Teaching and Researching Sensitive Topics: The Joys and Sorrows of Being a Human Sexuality Professor

By:
Dr. Andreas G. Philaretou
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The current investigation uses autoethnographic self-reflective accounts to explore the intricacies and challenges of teaching and researching human sexuality topics by an assistant professor in a major university in the United States.

Self-reflective accounts, derived from the author's personal documents, such as diary entries, personal recollections, and correspondence, constitute the primary data resource for the present study. The major premise behind the development of the proposed autoethnographic coding system involves the consistent and persistent searching of the data for patterns of significance. As the author/subject read and re-read his personal documents, certain words, phrases, patterns of behavior, ways of thinking, and events, related to his teaching, research, and collegial interactions in his department, repeated themselves and stood out. He then was able to group these highly identifiable topics of significance into autoethnographic-coding categories referred to as themes and by-themes.

The emerging themes and by-themes were then carefully recorded and analyzed to ensure validity and reliability. Some of them include: oppressive-liberal sexual ideological continuum, cultural differences, rigid hierarchical administrative structure, power abuse and imbalances, personal ostracism, formal sanctions, sexual harassment, and sexual humor.

Results indicate that amidst the liberal sexual ethics, politics, standards, and practices of today, teaching and researching human sexuality topics continues to pose considerable challenges, controversies, and even threats for beginner teachers and researchers of institutions of higher learning.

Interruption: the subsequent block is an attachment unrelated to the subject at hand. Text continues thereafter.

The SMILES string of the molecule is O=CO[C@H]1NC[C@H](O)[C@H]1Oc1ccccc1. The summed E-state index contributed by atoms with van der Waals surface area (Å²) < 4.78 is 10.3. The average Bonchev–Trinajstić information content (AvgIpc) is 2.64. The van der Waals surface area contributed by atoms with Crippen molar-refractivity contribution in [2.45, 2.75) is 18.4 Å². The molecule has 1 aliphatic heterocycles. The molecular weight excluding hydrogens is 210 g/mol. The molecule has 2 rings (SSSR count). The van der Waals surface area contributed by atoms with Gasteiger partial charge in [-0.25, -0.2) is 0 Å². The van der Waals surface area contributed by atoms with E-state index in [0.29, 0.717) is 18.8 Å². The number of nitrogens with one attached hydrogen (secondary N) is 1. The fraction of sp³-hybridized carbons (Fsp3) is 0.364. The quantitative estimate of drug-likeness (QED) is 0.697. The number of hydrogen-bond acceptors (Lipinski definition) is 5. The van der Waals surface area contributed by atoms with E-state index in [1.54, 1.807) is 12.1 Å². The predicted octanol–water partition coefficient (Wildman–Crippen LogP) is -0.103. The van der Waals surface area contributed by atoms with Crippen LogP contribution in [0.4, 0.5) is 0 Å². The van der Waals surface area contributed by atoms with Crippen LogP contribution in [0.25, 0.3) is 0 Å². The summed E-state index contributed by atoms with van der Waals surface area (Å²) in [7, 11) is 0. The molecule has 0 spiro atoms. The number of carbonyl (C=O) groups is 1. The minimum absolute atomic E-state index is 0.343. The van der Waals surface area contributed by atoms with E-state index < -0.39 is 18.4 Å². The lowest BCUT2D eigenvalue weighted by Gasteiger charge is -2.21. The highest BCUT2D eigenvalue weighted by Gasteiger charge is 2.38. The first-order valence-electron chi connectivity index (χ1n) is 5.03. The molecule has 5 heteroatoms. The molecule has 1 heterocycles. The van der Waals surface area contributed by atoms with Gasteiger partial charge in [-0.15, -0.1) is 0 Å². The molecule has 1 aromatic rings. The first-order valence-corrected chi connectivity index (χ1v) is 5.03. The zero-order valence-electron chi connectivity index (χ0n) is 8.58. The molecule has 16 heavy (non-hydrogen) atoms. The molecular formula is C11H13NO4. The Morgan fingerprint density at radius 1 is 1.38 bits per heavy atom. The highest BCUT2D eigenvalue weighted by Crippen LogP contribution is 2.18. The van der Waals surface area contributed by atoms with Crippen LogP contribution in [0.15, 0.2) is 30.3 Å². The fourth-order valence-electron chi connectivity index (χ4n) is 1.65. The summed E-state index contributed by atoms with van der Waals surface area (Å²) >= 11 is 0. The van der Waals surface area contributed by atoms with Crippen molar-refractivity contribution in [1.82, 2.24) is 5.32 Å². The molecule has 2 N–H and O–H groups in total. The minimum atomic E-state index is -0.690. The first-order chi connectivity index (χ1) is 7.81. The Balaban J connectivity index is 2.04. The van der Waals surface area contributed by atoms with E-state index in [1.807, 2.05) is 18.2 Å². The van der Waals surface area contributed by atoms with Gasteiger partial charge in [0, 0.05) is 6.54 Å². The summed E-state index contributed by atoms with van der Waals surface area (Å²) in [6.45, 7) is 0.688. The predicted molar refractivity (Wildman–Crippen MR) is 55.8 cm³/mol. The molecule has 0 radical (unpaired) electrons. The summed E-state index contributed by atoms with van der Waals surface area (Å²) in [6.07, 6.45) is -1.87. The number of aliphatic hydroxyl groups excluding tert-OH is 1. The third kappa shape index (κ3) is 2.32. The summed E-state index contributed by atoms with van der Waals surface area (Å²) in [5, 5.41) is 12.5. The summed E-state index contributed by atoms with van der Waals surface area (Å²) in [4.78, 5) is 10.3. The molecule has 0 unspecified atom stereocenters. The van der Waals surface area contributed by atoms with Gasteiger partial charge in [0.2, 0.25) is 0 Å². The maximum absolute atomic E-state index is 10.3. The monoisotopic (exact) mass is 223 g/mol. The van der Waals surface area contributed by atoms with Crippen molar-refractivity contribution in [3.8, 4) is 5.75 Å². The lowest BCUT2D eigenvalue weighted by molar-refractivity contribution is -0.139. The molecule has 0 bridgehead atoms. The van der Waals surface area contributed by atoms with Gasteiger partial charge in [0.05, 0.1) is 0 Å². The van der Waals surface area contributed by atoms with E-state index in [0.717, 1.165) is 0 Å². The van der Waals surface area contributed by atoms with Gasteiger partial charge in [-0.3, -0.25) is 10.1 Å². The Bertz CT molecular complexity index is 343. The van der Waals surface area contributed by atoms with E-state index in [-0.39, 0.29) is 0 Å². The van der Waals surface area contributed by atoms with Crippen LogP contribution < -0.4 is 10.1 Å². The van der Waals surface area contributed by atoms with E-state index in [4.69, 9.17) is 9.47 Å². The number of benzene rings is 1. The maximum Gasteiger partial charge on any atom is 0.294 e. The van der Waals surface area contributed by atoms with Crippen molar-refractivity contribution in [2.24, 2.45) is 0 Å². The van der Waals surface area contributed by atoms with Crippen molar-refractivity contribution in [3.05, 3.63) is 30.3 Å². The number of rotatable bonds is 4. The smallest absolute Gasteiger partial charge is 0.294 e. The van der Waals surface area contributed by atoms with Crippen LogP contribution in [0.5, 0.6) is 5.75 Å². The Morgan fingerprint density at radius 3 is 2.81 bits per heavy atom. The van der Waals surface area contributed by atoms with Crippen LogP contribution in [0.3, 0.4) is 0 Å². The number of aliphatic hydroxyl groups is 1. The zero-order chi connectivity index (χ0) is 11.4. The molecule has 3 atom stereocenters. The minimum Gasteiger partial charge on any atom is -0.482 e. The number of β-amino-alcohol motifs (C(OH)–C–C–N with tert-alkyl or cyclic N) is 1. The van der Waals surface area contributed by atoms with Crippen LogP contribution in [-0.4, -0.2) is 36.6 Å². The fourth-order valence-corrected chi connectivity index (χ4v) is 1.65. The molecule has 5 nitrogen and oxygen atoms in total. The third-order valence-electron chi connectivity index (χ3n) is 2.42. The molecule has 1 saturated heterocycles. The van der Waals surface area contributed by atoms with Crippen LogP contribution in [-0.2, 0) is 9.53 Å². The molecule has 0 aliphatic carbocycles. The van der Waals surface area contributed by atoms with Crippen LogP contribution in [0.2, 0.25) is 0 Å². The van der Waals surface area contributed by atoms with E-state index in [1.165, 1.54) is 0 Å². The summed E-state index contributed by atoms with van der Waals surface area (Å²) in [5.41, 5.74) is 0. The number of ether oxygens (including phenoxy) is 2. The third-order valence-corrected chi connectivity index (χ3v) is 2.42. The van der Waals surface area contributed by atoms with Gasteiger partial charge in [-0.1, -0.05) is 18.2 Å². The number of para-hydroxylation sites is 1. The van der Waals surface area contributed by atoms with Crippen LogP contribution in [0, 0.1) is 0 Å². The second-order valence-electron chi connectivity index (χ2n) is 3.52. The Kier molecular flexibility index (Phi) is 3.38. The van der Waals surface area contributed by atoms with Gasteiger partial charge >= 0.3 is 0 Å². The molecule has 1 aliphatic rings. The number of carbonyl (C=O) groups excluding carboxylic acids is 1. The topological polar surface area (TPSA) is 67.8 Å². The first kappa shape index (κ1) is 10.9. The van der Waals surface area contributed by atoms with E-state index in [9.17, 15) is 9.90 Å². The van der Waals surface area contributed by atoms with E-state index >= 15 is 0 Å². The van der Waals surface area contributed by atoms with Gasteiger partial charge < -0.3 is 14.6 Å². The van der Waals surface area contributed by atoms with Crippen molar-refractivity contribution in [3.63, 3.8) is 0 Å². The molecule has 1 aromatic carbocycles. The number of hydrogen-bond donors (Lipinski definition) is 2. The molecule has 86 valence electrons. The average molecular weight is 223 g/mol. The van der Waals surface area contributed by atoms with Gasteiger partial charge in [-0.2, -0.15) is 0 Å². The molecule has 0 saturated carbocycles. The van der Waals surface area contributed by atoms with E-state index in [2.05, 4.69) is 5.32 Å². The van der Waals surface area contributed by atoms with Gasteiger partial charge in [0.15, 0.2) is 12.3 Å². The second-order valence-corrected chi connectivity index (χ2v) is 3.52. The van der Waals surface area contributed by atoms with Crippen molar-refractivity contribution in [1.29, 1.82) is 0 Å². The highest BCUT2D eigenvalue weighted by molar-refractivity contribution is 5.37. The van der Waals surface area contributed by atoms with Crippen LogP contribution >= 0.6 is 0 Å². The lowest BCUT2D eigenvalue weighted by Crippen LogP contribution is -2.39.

Keywords: Autoethnography, Human Sexuality, Power, Sexual Humor, Sexual Harassment, Sanctions, Ostracism
Stream: Curriculum and Pedagogy
Presentation Type: Virtual Presentation in English
Paper: Teaching and Researching Sensitive Topics


Dr. Andreas G. Philaretou

Associate Professor, Department of Psychology
The School of Humanities & Social Sciences, Cyprus College

Cyprus

Andreas Philaretou, Ph.D., PMCMFT, CFLE, author and lecturer, is currently an associate professor in the Department of Psychology in the School of Humanities and Social Sciences at Cyprus College. He has received his BS and MS in Sociology, and his Ph.D. in Human Development from Virginia Polytechnic Institute and State University (Virginia Tech). In addition, he earned a Post-Master’s Certificate in Marriage and Family Therapy (PMCMFT) and has been Certified as a Family Life Educator (CFLE). Dr. Philaretou has taught various social psychology, psychology, and family studies courses throughout his academic career. His specific research and teaching interests revolve around the study of topics of general social psychological significance, with specific focus on gender and sexuality, male gender and psychosexual well being, sexualized work environments, atypical sexual variations, and international sex trafficking networks all examined within the historical, social, and cultural ecosystemic frameworks. Dr. Philaretou is the author of a recently published book titled: "The Perils of Masculinity: An Analysis of Male Sexual Anxiety, Sexual Addiction, and Relational Abuse," published by the University Press of America. His research appears in various journals, such as the Journal of Men’s Studies, the International Journal of Men’s Health, Sexuality and Culture, and Sexual Addiction and Compulsivity: The Journal of Treatment and Prevention. He has also presented at numerous conferences, such as the National Council on Family Relations (NCFR), the American Men’s Studies Association (AMSA), the Hawaiian International Conference on Social Sciences, and the American Family Therapy Association-International Family Therapy Association (AFTA-IFTA). In addition, he is a member of NCFR, the American Association for Sexuality Educators, Counselors, and Therapists (AASECT), the Society for the Scientific Study of Sexuality (SSSS), the American Men’s Studies Association (AMSA), and the Society for the Advancement of Sexual Health (SASH).

Ref: L05P0029